"I said, 'Fellas, work it out. Just work it out'," Trump said in his opening remarks at a news conference on Wednesday.
United States President Donald Trump has said that he offered ‘arbitration or mediation’ on the Kashmir issue to the top leadership of India and Pakistan during separate meetings in New York and the two nuclear-armed neighbours have to ‘just work it out’.
Trump's comments came a day after he held talks with Prime Minister Narendra Modi on Monday and two days after Pakistan Prime Minister Imran Khan met the US President on the sidelines of the United Nations General Assembly (UNGA) session.
"I said, 'Fellas, work it out. Just work it out,'" Trump said in his opening remarks at a news conference on Wednesday after attending the UNGA session.
India maintains that Kashmir is a bilateral issue with Pakistan and no third party has any role in it. Prime Minister Modi has also categorically rejected any scope for third party mediation between India and Pakistan on Kashmir.
"All the issues between India and Pakistan are of bilateral in nature, and we don't want to trouble any third country. We can discuss and resolve these issues bilaterally," Modi said on the sidelines of the G-7 summit in the French city of Biarritz, ahead of his bilateral meeting with Trump last month.
While Prime Minister Modi and Trump on Monday mainly focused on issues related to terrorism emanating from Pakistan and the Indo-US bilateral trade, Imran and Trump on Tuesday discussed the Afghan peace process and the Indo-Pak tensions over Kashmir.
On Wednesday, Trump said he held ‘very productive’ conversations with the leaders of Pakistan and India.
"And with respect to Pakistan and India, we talked about Kashmir. And whatever help I can be, I said - I offered, whether it's arbitration or mediation, or whatever it has to be.
"I'll do whatever I can. Because they're at very serious odds right now, and hopefully that'll get better," Trump said, offering to mediate on the Kashmir issue for the fourth time in recent weeks amidst fresh Indo-Pak tensions.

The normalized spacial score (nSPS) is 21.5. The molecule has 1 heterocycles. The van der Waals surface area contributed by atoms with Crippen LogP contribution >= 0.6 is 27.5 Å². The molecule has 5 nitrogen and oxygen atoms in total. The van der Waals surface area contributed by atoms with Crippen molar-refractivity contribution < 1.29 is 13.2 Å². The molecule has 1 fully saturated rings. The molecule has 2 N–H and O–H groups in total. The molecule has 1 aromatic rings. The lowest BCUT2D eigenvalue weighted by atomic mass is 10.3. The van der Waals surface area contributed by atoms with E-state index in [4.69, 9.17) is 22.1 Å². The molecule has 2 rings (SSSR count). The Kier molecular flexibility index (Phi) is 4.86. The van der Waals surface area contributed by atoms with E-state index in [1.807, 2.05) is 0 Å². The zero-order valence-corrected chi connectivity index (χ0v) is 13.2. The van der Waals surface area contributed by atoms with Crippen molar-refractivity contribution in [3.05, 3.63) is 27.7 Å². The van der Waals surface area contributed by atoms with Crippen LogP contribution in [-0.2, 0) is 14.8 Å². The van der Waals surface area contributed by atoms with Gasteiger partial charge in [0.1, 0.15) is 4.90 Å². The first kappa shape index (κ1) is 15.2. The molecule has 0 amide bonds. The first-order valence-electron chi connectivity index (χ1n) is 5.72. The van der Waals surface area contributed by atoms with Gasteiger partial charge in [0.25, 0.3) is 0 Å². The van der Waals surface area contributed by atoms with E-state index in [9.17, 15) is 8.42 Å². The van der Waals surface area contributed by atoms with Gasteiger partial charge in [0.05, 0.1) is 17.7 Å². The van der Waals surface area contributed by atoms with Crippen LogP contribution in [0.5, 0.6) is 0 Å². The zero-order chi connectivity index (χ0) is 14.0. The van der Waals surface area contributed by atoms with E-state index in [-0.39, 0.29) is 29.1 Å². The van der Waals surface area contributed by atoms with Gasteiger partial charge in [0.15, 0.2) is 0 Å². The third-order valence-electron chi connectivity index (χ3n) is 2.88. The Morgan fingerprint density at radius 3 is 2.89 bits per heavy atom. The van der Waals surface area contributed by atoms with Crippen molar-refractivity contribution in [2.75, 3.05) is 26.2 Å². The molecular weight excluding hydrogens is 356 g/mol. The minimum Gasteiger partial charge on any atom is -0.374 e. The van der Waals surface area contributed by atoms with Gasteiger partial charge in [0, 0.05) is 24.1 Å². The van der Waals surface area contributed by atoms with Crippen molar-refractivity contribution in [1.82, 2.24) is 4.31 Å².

"You look at the two gentlemen (Modi and Khan) heading those two countries, two good friends of mine. I said, fellows work it out, just work it out. Those are two nuclear countries, gotta work it out," the US President said, adding that many other nations are achieving stronger ties of fair and reciprocal trade.
Asked to comment on Trump's latest remarks, External Affairs Ministry spokesperson Raveesh Kumar said India position is ‘very clear’.
"I think it has been articulated by the prime minister earlier. It was articulated yesterday (Tuesday) by the foreign secretary so that position remains," Kumar told reporters at a briefing here.
Foreign Secretary Vijay Gokhale told reporters after the Modi-Trump meeting on Tuesday that the prime minister ‘made it clear that we are not shying away from talks with Pakistan’.
"But for that to happen, we expect some concrete steps to be taken by Pakistan. And we do not find any effort by Pakistan taking those steps," Gokhale had said.
A White House readout of the Trump-Modi meeting said Trump ‘encouraged’ Modi to improve relations with Pakistan and fulfil his promise to better the lives of the Kashmiri people.
Gokhale had said during the meeting, Modi explained in detail to Trump the challenges faced by India because of terrorism, especially in Jammu and Kashmir, where 42,000 lives have been lost in the last 30 years due to terrorism.
Tensions between the two countries have spiked since India abrogated Article 370 of the Constitution to revoke the special status of Jammu and Kashmir.
India's decision evoked strong reactions from Pakistan, which downgraded diplomatic ties and expelled the Indian ambassador.
Pakistan has been trying to internationalise the Kashmir issue after India withdrew the special status of Jammu and Kashmir on August 5, but New Delhi has asserted the abrogation of Article 370 was its ‘internal matter’.